A local resident who goes by the name Abu Fatmah said his neighbor's 14-year-old son, Saif Alwan, was killed while sleeping on the roof.''Saif was killed by an airstrike and what is his guilt? Is he from the Mahdi Army? He is a poor student,'' Abu Fatmah said. (New York Times)

Since the arrival of 30,000 additional soldiers on June 15th, attacks and raids by the U.S. military have increased as they continue to fight Sunni insurgents, al-Qaida militants and Shiite militiamen.

October 10, 2007

Noble Prize Winners Meet to Save The World

According to the New York Times 15 Noble Prize laureates met in Potsdam, Germany to discuss how to save the world from global warming.

While none claimed to have a solution that would end the threat of climate change, all expressed that people should be concerned. “The scientific findings are clear: climate is changing, and it is a response to human activities,? said Mario J. Molina, a Mexican-American chemist who won the Nobel Prize in 1995 for being the first to posit that chlorofluorocarbons and similar chemicals could poke a hole in the ozone layer. (New York Times)

The climate focussed meeting of past winners is occurring during a week in which new Noble Prize announcements are being made. By the end of the week they hope that a "green" Peace Prize will be awarded. Rumored candidates include former Vice President Al Gore; Sheila Watt-Cloutier, a Canadian Inuit who has warned about the threat to Arctic wildlife; and Rajendra K. Pachauri, an Indian scientist who is chairman of the Intergovernmental Panel on Climate Change, which assesses the risks of greenhouse gases for the United Nations.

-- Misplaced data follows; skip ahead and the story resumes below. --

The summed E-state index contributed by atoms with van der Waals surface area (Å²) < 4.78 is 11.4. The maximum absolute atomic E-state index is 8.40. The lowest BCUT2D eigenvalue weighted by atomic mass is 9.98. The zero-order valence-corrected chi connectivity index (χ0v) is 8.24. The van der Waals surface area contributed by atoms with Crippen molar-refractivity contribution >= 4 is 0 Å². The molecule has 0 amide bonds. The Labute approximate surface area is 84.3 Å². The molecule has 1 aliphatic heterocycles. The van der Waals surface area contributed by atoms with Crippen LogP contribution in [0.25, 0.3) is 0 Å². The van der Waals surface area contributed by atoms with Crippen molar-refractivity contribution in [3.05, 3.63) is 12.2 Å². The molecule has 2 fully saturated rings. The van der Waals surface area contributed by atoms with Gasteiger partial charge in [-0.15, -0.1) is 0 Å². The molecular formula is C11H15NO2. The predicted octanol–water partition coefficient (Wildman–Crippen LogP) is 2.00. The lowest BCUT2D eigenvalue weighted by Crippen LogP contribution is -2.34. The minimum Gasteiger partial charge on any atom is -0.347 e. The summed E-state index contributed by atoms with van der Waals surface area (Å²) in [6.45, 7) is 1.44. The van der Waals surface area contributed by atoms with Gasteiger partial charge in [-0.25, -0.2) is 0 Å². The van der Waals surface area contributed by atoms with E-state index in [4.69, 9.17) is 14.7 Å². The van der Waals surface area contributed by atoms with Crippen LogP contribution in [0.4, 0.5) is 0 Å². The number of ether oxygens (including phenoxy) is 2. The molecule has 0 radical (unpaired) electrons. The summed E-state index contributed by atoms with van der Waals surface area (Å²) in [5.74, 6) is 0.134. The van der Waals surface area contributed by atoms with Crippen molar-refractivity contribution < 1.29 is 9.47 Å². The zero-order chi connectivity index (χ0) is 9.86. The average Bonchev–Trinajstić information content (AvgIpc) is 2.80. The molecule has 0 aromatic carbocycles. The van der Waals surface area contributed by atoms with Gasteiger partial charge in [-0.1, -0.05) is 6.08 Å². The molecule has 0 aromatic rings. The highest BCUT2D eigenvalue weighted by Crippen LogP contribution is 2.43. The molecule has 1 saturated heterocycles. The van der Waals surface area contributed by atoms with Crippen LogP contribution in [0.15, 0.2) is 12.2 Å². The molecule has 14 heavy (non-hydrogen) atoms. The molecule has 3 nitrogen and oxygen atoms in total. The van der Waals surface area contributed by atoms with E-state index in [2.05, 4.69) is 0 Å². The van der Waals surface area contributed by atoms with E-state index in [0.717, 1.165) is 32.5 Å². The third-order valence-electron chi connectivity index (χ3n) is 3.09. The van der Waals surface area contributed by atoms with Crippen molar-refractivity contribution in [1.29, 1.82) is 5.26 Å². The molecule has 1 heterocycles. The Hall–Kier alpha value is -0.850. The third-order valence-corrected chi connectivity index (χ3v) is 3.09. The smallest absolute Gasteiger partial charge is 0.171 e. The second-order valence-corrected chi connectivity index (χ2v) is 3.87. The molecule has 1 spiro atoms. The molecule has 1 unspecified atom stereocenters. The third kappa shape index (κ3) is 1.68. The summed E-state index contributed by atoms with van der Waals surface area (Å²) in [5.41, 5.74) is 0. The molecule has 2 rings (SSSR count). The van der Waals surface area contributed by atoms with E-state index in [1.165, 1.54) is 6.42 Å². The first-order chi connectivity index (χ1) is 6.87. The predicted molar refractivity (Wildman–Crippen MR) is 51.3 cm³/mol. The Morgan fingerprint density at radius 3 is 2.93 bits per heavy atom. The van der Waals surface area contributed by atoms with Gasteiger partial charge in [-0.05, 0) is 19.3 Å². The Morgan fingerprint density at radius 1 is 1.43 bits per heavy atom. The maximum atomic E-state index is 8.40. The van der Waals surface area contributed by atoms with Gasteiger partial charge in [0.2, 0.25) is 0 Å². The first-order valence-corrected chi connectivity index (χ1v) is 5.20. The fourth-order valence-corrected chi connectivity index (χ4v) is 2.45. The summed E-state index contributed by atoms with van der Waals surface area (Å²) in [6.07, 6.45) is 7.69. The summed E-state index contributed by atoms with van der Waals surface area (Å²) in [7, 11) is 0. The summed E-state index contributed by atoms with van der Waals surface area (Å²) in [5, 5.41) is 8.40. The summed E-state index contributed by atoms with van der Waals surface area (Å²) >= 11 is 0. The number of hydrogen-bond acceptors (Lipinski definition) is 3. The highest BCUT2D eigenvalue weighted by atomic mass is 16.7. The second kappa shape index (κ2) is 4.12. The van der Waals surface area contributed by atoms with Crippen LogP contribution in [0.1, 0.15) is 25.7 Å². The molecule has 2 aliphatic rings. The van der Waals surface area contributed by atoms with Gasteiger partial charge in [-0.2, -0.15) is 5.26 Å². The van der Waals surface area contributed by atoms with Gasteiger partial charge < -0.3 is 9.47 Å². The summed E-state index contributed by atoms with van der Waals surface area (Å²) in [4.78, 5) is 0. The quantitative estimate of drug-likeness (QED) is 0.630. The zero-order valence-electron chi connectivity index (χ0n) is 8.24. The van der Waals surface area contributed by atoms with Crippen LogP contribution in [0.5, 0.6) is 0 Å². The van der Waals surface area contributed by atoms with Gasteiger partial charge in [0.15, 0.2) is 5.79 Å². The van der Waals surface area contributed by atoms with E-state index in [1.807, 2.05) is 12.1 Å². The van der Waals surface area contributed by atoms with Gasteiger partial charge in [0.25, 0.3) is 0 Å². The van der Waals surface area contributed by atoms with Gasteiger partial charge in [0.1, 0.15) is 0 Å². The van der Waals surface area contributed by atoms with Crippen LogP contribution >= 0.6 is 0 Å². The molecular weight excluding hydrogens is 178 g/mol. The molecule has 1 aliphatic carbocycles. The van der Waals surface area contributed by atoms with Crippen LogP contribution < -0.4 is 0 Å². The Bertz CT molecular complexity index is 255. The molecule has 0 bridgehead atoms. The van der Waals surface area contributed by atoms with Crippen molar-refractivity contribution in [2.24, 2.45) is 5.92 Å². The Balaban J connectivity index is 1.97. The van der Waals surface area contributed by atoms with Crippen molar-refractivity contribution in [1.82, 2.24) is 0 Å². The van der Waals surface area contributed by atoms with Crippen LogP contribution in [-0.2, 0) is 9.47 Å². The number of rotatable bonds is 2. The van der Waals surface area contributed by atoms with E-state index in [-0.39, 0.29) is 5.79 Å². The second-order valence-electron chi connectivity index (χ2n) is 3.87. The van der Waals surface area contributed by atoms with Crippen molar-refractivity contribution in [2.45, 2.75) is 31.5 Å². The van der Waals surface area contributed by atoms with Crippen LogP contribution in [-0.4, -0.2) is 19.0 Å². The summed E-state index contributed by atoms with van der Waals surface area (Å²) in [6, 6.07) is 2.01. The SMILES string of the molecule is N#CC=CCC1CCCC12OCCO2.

At the meeting the United States, including President Bush, recieved praise for new efforts to diminish human effects on the environment. Mr. Bush said the United States would “seriously consider? a European plan proposed by Chancellor Angela Merkel of Germany to halve greenhouse gas emissions worldwide by 2050.

October 6, 2007

North Koreans Agree to Shutdown Nuclear Facilities

According to the New York Times North Korea has agreed to disable all of its nuclear facilities by the end of the year.

The agreement announced on Wednesday in Beijing, states that North Korea will disclose all its nuclear programs and disable all facilities in return for 950,000 metric tons of fuel oil or its equivalent in economic aid. However, the agreement does not state that North Korea will give up its nuclear weapons.